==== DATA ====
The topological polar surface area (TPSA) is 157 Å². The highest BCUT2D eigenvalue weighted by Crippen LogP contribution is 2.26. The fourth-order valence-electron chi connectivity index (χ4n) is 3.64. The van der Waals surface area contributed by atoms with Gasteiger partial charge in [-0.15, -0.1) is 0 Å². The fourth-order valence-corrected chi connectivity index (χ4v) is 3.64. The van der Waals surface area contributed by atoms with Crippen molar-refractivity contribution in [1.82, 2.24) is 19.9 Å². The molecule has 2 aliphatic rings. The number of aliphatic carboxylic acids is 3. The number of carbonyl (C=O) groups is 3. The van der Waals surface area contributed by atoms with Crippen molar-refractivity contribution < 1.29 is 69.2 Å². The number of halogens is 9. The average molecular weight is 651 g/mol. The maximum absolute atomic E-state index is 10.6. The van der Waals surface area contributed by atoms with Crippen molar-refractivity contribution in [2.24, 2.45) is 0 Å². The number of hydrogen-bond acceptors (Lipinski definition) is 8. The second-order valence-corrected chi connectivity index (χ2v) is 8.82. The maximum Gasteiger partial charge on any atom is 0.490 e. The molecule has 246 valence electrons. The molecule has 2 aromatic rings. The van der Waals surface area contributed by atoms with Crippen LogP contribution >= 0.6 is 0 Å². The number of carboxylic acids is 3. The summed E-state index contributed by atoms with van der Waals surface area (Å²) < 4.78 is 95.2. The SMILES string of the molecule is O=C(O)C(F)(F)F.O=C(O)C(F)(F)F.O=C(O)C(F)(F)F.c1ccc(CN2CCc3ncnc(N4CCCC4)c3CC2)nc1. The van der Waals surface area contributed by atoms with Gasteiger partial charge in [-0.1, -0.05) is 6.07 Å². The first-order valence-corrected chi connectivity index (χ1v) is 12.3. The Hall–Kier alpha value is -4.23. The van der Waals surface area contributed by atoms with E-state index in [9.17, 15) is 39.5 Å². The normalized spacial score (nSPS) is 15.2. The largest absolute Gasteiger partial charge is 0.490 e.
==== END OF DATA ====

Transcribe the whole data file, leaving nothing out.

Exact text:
The topological polar surface area (TPSA) is 157 Å². The highest BCUT2D eigenvalue weighted by Crippen LogP contribution is 2.26. The fourth-order valence-electron chi connectivity index (χ4n) is 3.64. The van der Waals surface area contributed by atoms with Gasteiger partial charge in [-0.15, -0.1) is 0 Å². The fourth-order valence-corrected chi connectivity index (χ4v) is 3.64. The van der Waals surface area contributed by atoms with Crippen molar-refractivity contribution in [1.82, 2.24) is 19.9 Å². The molecule has 2 aliphatic rings. The number of aliphatic carboxylic acids is 3. The number of carbonyl (C=O) groups is 3. The van der Waals surface area contributed by atoms with Crippen molar-refractivity contribution < 1.29 is 69.2 Å². The number of halogens is 9. The average molecular weight is 651 g/mol. The maximum absolute atomic E-state index is 10.6. The van der Waals surface area contributed by atoms with Crippen molar-refractivity contribution in [2.24, 2.45) is 0 Å². The number of hydrogen-bond acceptors (Lipinski definition) is 8. The second-order valence-corrected chi connectivity index (χ2v) is 8.82. The maximum Gasteiger partial charge on any atom is 0.490 e. The molecule has 246 valence electrons. The molecule has 2 aromatic rings. The van der Waals surface area contributed by atoms with Crippen LogP contribution >= 0.6 is 0 Å². The number of carboxylic acids is 3. The summed E-state index contributed by atoms with van der Waals surface area (Å²) < 4.78 is 95.2. The SMILES string of the molecule is O=C(O)C(F)(F)F.O=C(O)C(F)(F)F.O=C(O)C(F)(F)F.c1ccc(CN2CCc3ncnc(N4CCCC4)c3CC2)nc1. The van der Waals surface area contributed by atoms with Gasteiger partial charge in [-0.1, -0.05) is 6.07 Å². The first-order valence-corrected chi connectivity index (χ1v) is 12.3. The Hall–Kier alpha value is -4.23. The van der Waals surface area contributed by atoms with E-state index in [9.17, 15) is 39.5 Å². The normalized spacial score (nSPS) is 15.2. The largest absolute Gasteiger partial charge is 0.490 e.